250 chicks left at PO
JUST A HANDFUL of the more than 250 chicks Paul Grant took in at the Granary Feed Store after a delivery mix-up left the birds in limbo.
It wasn’t your average delivery – it was much louder, much fluffier and much more vulnerable than the usual shipments seen at the Sonoma Post Office on Broadway.
On Thursday, 250 fuzzy chicks, just hours old, arrived by mail from Fresno, but no one picked up the peeping package.
It all boiled down to an administrative mix-up. The unidentified Valley resident who ordered the birds said he never confirmed the order nor paid for it, and did not want the chicks or the $657.68 delivery charge. The company that sent the birds, Belt Hatchery, said that the order went through even though they couldn’t get in touch with the buyer.
“We tried to call him after the birds were hatched that morning. I made the decision to go ahead and send them because this week is our last hatch … We’re sold out for the season and I didn’t want the customer unhappy if he did in fact want them,” said Debbie Belt, who’s owned the business with her husband for 23 years. “It was really just a misunderstanding of communication between us and the customer.”
When the buyer didn’t claim the chicks, the post office staff contacted Belt Hatchery, who suggested the birds be returned to Fresno. Chicks are born with a yolk sac that provides them with nutrients for two to three days, a natural safety net while they learn where to find food. As long as that sac isn’t broken by feeding the birds, they can stay alive, assuming they’re kept warm.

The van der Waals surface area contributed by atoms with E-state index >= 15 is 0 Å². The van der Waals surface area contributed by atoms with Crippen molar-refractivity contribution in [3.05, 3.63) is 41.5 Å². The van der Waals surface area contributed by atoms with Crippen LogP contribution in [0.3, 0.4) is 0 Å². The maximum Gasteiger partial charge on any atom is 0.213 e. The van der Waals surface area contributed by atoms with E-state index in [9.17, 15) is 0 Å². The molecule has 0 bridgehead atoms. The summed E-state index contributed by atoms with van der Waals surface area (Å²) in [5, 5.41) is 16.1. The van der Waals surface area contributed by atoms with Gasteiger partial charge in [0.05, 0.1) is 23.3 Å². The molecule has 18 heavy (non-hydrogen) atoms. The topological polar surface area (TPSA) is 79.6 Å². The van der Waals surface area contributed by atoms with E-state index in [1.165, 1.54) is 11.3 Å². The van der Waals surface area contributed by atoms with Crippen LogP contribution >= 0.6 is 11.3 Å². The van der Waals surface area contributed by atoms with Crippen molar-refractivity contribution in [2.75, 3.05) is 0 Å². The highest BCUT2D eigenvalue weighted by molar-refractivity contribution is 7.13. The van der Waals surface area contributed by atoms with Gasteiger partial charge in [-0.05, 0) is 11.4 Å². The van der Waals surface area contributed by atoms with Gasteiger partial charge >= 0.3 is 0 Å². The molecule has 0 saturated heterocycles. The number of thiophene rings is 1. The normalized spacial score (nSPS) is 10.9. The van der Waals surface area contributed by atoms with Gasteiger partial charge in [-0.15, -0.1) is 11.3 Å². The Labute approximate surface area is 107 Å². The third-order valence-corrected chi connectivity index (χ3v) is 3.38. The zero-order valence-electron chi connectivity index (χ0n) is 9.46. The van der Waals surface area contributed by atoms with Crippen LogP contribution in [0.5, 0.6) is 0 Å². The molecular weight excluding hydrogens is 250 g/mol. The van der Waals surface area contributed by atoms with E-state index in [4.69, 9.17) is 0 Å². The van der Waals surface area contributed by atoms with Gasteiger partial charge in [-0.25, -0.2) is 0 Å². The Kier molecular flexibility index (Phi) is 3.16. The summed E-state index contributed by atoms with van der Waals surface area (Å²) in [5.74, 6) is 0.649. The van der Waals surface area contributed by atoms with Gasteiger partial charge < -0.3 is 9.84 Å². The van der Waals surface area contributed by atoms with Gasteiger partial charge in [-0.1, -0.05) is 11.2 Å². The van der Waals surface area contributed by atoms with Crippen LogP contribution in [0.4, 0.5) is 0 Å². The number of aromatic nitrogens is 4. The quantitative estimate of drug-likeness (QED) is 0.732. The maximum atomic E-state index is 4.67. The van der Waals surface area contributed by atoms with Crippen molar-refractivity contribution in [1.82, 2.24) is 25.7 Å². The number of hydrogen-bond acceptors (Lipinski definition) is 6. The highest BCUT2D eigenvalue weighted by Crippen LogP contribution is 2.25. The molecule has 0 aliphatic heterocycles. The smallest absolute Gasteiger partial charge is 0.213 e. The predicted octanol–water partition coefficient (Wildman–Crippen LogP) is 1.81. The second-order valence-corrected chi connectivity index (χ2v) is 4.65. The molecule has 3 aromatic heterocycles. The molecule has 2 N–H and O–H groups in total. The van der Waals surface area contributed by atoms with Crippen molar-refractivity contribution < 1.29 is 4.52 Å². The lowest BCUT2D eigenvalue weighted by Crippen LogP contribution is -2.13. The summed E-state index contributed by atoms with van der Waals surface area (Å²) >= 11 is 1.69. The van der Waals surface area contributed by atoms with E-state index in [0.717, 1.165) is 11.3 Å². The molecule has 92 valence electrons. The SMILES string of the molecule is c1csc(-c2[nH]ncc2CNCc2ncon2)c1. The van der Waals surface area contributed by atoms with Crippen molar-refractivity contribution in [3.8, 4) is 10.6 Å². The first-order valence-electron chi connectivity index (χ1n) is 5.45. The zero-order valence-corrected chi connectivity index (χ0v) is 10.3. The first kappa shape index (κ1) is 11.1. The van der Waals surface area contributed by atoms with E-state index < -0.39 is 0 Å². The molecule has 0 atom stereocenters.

“The birds can go up to three days without food or water. That’s why they’re shipped the day they hatch, so they have the most time with that yolk sac,” Belt said, adding that her company routinely ships chicks to New York and Atlanta, which require two- or three-day delivery.
But the post office staff did not know about the protective yolk sac. Convinced the chicks were in danger, someone had the bright idea to call Paul Grant at the Granary Feed Store, which sells chicks year-round.
“They wanted to send them back, and that would have been a shame because they’d all be dead,” Grant said. “They’d just throw them in the dumpster.”
Grant agreed to take ownership of the chicks, as long as he didn’t have to pay the delivery charge. He immediately put the chicks in a brooder, a device designed to keep chicks warm, and provided sustenance.
“They were all in the food and water as soon as they got here,” Grant said.
He worked with the original buyer to find an egg producer in Santa Rosa who wanted 200 of the chicks, which were transported north on Friday.
“They went to a good home,” Grant said.
The other 50 he will sell at the Granary, which are available to purchase now at 19626 Eighth St. E. Belt Hatchery chalked the $650 loss up to the cost of doing business with livestock.
“Our product, we can’t put back on the shelf,” Belt said. “It was a money loss for me, yes, but I was much more concerned about the chicks.”
“… Thank goodness for Paul (Grant), he’s a real sweetheart of a guy.”